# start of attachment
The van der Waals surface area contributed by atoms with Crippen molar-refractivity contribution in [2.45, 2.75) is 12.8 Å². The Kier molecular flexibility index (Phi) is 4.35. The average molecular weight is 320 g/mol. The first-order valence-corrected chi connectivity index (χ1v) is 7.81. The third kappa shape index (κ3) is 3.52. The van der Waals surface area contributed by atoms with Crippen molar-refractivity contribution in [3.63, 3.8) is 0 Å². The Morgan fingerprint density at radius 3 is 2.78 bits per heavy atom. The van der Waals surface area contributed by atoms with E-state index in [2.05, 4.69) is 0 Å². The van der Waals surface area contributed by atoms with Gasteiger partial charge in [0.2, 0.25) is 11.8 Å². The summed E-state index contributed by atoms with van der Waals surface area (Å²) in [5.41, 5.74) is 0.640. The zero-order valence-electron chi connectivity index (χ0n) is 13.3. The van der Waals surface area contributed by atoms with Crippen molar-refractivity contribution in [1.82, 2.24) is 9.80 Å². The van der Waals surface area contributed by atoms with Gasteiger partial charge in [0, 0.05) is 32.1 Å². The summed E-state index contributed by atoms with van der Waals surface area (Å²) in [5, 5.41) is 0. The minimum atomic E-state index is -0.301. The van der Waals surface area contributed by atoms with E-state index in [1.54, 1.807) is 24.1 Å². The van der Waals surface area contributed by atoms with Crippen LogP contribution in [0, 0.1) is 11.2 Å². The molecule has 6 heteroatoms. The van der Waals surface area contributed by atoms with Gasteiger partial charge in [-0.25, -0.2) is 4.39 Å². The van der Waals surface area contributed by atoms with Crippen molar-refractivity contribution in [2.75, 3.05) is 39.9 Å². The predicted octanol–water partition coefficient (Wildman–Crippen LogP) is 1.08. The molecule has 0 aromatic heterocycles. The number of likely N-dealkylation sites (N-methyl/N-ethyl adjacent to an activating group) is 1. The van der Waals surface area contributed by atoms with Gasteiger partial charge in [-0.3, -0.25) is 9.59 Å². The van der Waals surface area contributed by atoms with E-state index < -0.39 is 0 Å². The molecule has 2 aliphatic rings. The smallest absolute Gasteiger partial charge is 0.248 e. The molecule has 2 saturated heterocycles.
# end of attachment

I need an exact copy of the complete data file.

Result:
The van der Waals surface area contributed by atoms with Crippen molar-refractivity contribution in [2.45, 2.75) is 12.8 Å². The Kier molecular flexibility index (Phi) is 4.35. The average molecular weight is 320 g/mol. The first-order valence-corrected chi connectivity index (χ1v) is 7.81. The third kappa shape index (κ3) is 3.52. The van der Waals surface area contributed by atoms with Crippen molar-refractivity contribution in [3.63, 3.8) is 0 Å². The Morgan fingerprint density at radius 3 is 2.78 bits per heavy atom. The van der Waals surface area contributed by atoms with E-state index in [2.05, 4.69) is 0 Å². The van der Waals surface area contributed by atoms with Gasteiger partial charge in [0.2, 0.25) is 11.8 Å². The summed E-state index contributed by atoms with van der Waals surface area (Å²) in [5.41, 5.74) is 0.640. The zero-order valence-electron chi connectivity index (χ0n) is 13.3. The van der Waals surface area contributed by atoms with Crippen molar-refractivity contribution in [1.82, 2.24) is 9.80 Å². The van der Waals surface area contributed by atoms with Gasteiger partial charge in [0, 0.05) is 32.1 Å². The summed E-state index contributed by atoms with van der Waals surface area (Å²) in [5, 5.41) is 0. The minimum atomic E-state index is -0.301. The van der Waals surface area contributed by atoms with E-state index in [1.54, 1.807) is 24.1 Å². The van der Waals surface area contributed by atoms with Crippen LogP contribution in [0, 0.1) is 11.2 Å². The molecule has 6 heteroatoms. The van der Waals surface area contributed by atoms with Gasteiger partial charge in [-0.25, -0.2) is 4.39 Å². The van der Waals surface area contributed by atoms with Crippen molar-refractivity contribution in [2.75, 3.05) is 39.9 Å². The predicted octanol–water partition coefficient (Wildman–Crippen LogP) is 1.08. The molecule has 0 aromatic heterocycles. The number of likely N-dealkylation sites (N-methyl/N-ethyl adjacent to an activating group) is 1. The van der Waals surface area contributed by atoms with Gasteiger partial charge in [-0.3, -0.25) is 9.59 Å². The van der Waals surface area contributed by atoms with E-state index < -0.39 is 0 Å². The molecule has 2 aliphatic rings. The smallest absolute Gasteiger partial charge is 0.248 e. The molecule has 2 saturated heterocycles.